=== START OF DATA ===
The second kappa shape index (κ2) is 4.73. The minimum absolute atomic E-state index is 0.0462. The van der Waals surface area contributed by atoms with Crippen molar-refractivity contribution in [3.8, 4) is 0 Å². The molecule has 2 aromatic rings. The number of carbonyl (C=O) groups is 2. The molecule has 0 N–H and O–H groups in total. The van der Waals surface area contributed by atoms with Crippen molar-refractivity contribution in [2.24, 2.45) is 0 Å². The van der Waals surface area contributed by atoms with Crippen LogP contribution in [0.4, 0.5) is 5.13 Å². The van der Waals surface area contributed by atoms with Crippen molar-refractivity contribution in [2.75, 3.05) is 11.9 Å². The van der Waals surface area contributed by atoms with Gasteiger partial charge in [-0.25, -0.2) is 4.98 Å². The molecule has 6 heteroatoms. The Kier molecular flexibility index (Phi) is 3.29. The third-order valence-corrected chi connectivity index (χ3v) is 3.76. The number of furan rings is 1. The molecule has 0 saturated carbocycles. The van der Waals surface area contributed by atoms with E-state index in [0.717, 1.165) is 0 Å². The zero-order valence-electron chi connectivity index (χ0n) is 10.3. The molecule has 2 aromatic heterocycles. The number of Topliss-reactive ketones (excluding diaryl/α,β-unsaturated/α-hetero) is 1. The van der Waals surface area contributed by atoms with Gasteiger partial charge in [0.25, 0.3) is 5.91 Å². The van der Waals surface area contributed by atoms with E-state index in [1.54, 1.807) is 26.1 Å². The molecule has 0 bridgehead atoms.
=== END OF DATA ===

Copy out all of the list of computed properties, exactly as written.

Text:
The second kappa shape index (κ2) is 4.73. The minimum absolute atomic E-state index is 0.0462. The van der Waals surface area contributed by atoms with Crippen molar-refractivity contribution in [3.8, 4) is 0 Å². The molecule has 2 aromatic rings. The number of carbonyl (C=O) groups is 2. The molecule has 0 N–H and O–H groups in total. The van der Waals surface area contributed by atoms with Crippen molar-refractivity contribution in [2.24, 2.45) is 0 Å². The van der Waals surface area contributed by atoms with Crippen LogP contribution in [0.4, 0.5) is 5.13 Å². The van der Waals surface area contributed by atoms with Crippen molar-refractivity contribution in [2.75, 3.05) is 11.9 Å². The van der Waals surface area contributed by atoms with Gasteiger partial charge in [-0.25, -0.2) is 4.98 Å². The molecule has 6 heteroatoms. The Kier molecular flexibility index (Phi) is 3.29. The third-order valence-corrected chi connectivity index (χ3v) is 3.76. The number of furan rings is 1. The molecule has 0 saturated carbocycles. The van der Waals surface area contributed by atoms with E-state index in [0.717, 1.165) is 0 Å². The zero-order valence-electron chi connectivity index (χ0n) is 10.3. The molecule has 2 aromatic heterocycles. The number of Topliss-reactive ketones (excluding diaryl/α,β-unsaturated/α-hetero) is 1. The van der Waals surface area contributed by atoms with Gasteiger partial charge in [0.25, 0.3) is 5.91 Å². The van der Waals surface area contributed by atoms with E-state index in [1.54, 1.807) is 26.1 Å². The molecule has 0 bridgehead atoms.